Bananas are widely available, delicious and of high nutritional value. But we don't usually think about how healthy a banana is when we buy them. All we want is to enjoy the sweetness and creaminess of a "just-right" banana.
But life does not always go to plan: while we may fantasise about eating one perfect banana each day, they tend to ripen faster than we can eat them. So we end up with a couple that are too soft and too sweet to enjoy. We designed an experiment to look at this problem.
We collected a few suggestions from our schoolmates about how to keep bananas fresh, and decided to test some of them. We did the experiment with three different scenarios: bananas in a bunch; separated bananas; bananas in a bunch with the stems wrapped.
The ripening process (seven to 14 days at room temperature) involves several chemical reactions. For example, the enzyme amylase converts starch to simple sugars, and the enzyme pectinase breaks down pectin, which is a dietary fibre. These two processes make the fruit sweeter and softer over time.
In our experiment, we found that if we kept the bananas in a bunch, they softened faster. But when separated or kept with the stems wrapped, they stayed comparatively harder over time than when in a bunch. This implies that separating bananas or wrapping their stems keeps bananas fresher.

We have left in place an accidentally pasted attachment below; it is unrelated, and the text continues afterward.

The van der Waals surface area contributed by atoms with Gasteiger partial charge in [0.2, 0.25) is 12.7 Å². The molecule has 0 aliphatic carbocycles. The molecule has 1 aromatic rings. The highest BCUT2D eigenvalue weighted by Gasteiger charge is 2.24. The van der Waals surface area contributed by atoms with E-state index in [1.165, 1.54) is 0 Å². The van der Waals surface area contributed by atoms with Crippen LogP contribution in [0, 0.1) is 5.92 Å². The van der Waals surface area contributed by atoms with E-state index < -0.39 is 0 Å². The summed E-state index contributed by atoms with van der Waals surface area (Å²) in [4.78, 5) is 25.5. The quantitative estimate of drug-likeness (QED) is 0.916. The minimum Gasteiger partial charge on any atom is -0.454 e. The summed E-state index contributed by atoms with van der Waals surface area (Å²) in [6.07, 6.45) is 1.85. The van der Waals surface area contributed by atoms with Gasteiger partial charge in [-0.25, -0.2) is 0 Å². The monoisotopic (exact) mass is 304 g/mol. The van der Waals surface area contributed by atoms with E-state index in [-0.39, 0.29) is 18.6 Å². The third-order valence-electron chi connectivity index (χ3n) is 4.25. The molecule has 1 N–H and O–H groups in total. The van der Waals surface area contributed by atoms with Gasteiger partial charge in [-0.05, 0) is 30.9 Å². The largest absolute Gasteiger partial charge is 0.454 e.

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Measuring sugar content led to the same conclusion. As bananas ripen, their starch content decreases, and sucrose is formed. Then fructose and glucose are formed and increase, which results in a dramatic increase in sugar content. But in our experiment, the bananas were left to over-ripen, so that the amount of sucrose started to drop, meaning overall sugar content decreased. This means that sugar content is actually inversely proportional to the ripening rate.
According to our results, separated bananas had 9.06 per cent more sugar than bananas kept in a bunch. Those with wrapped stems had 7.1 per cent more sugar than those kept in a bunch.
In addition, although all the bananas looked more or less the same on the outside after the experiment (a black stem with lots of speckles on the skin), there was a striking difference after peeling. The bananas in a bunch were half-liquefied whereas those in the other two set-ups were still solid.
So next time you buy bananas, separate them if you want them to last longer. (And if they do become too ripe, they can still be used to make delicious banana bread!)
Other storage methods have also proved efficient, such as keeping bananas in the fridge, which lowers the ambient temperature, or putting them in the open instead of in a sealed plastic bag, which dilutes the ethylene gas released by bananas.
We hope we helped your bananas to last longer!